Sunday, 3 July 2011

Book Review: Blood ARC

  • Hardcover: 272 pages
  • Publisher: Egmontusa (27 Sep 2011)
  • Language English
  • ISBN-10: 160684220X
  • ISBN-13: 978-1606842201

From the first page, Blood puts you in the centre of a modern gothic story, starting during the horror of the witching-burning era, the story travelling back centuries rather than mere decades.

The character of Will – short for William, Earl of Mercia, leads us through the book, from his time as a human during the witch trials, leading up to his agonising plight in the present day. Will is a classical vampire character, and refreshingly so. With immense powers but also the usual vulnerabilities, he is more akin to Bram Stoker’s Dracula than modern day vampires.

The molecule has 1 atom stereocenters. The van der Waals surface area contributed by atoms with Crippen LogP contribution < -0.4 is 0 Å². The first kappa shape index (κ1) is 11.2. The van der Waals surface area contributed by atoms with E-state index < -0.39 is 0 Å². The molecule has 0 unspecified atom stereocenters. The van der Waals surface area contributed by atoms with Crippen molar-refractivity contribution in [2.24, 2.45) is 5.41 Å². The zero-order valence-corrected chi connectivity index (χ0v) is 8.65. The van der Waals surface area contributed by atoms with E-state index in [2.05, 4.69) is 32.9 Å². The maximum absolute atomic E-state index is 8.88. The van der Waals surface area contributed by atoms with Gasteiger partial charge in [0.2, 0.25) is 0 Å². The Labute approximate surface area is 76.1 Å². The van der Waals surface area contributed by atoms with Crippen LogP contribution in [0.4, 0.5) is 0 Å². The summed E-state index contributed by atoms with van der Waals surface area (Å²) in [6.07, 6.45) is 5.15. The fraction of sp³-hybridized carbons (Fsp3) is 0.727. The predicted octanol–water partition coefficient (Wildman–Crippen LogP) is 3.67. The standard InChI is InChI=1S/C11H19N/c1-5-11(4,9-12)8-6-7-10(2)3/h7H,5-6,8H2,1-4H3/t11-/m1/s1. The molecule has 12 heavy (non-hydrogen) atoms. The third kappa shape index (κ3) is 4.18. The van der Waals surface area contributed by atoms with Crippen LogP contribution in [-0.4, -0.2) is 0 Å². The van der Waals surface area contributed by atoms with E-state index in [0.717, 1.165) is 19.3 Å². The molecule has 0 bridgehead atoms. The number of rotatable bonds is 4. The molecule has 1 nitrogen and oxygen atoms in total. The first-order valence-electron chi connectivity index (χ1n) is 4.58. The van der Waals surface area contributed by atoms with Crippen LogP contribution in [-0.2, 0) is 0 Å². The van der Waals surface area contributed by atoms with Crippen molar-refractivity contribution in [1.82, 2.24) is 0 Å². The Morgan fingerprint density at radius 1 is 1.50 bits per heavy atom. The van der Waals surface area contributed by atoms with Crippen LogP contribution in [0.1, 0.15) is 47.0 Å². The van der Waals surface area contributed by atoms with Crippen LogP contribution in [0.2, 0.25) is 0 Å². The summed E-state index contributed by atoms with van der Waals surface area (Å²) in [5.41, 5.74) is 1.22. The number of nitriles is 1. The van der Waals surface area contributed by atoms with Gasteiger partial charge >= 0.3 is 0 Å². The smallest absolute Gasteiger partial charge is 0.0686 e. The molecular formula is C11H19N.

When Will wakes in a brand new millennia, he finds more than the world changed. With nothing but loneliness and bitter self hatred to keep his thoughts occupied in the past, he is more than surprised when events are set in motion that will change his path forever.

Certain twists of fate lead him to equally lonely and troubled Eloise, a pretty girl living rough. Together, Will and Eloise try to unravel the complicated details of Will’s destiny, which is irrevocably linked with Eloise.

The mystery of the book was complex, though not so much that it distracted from the story. Action and suspense hitched with every page, the budding and sweet romance between Will and Eloise a perfect breather from the tension. Uncertainty and fear play a large role in the book, with a malevolent force stalking Will’s steps, making him unsure who to trust.

At times Blood felt like a gothic horror, at others a modern paranormal romance. It is a perfect blend of the two, creating one, sure to be popular, YA book.